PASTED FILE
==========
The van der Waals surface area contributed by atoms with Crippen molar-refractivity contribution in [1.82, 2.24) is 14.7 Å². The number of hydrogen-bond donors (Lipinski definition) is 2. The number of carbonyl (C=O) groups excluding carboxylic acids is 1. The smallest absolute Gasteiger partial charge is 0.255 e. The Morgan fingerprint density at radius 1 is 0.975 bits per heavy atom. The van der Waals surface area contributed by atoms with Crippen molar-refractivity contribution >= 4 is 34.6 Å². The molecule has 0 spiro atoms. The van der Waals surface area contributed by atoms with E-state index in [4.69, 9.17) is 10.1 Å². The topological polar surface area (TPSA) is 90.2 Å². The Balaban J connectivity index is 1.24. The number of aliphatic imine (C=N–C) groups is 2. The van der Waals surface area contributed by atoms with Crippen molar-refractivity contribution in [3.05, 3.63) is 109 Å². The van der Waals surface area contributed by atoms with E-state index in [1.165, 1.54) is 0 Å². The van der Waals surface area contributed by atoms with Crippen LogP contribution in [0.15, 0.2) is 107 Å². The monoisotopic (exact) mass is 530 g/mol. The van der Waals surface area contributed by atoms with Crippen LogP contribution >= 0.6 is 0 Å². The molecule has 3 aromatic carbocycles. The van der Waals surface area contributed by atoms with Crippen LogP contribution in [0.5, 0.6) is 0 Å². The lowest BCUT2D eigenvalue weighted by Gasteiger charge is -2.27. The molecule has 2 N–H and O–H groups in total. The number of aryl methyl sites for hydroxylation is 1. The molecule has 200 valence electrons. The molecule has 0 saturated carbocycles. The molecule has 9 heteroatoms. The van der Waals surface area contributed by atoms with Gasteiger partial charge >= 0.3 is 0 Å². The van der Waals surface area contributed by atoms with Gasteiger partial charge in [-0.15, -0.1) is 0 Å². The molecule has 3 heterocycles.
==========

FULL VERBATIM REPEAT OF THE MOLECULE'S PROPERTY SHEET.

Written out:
The van der Waals surface area contributed by atoms with Crippen molar-refractivity contribution in [1.82, 2.24) is 14.7 Å². The number of hydrogen-bond donors (Lipinski definition) is 2. The number of carbonyl (C=O) groups excluding carboxylic acids is 1. The smallest absolute Gasteiger partial charge is 0.255 e. The Morgan fingerprint density at radius 1 is 0.975 bits per heavy atom. The van der Waals surface area contributed by atoms with Crippen molar-refractivity contribution >= 4 is 34.6 Å². The molecule has 0 spiro atoms. The van der Waals surface area contributed by atoms with E-state index in [4.69, 9.17) is 10.1 Å². The topological polar surface area (TPSA) is 90.2 Å². The Balaban J connectivity index is 1.24. The number of aliphatic imine (C=N–C) groups is 2. The van der Waals surface area contributed by atoms with Crippen molar-refractivity contribution in [3.05, 3.63) is 109 Å². The van der Waals surface area contributed by atoms with E-state index in [1.165, 1.54) is 0 Å². The van der Waals surface area contributed by atoms with Crippen LogP contribution in [0.15, 0.2) is 107 Å². The monoisotopic (exact) mass is 530 g/mol. The van der Waals surface area contributed by atoms with Crippen LogP contribution >= 0.6 is 0 Å². The molecule has 3 aromatic carbocycles. The van der Waals surface area contributed by atoms with Crippen LogP contribution in [0.5, 0.6) is 0 Å². The lowest BCUT2D eigenvalue weighted by Gasteiger charge is -2.27. The molecule has 2 N–H and O–H groups in total. The number of aryl methyl sites for hydroxylation is 1. The molecule has 200 valence electrons. The molecule has 0 saturated carbocycles. The molecule has 9 heteroatoms. The van der Waals surface area contributed by atoms with Gasteiger partial charge >= 0.3 is 0 Å². The van der Waals surface area contributed by atoms with Gasteiger partial charge in [-0.15, -0.1) is 0 Å². The molecule has 3 heterocycles.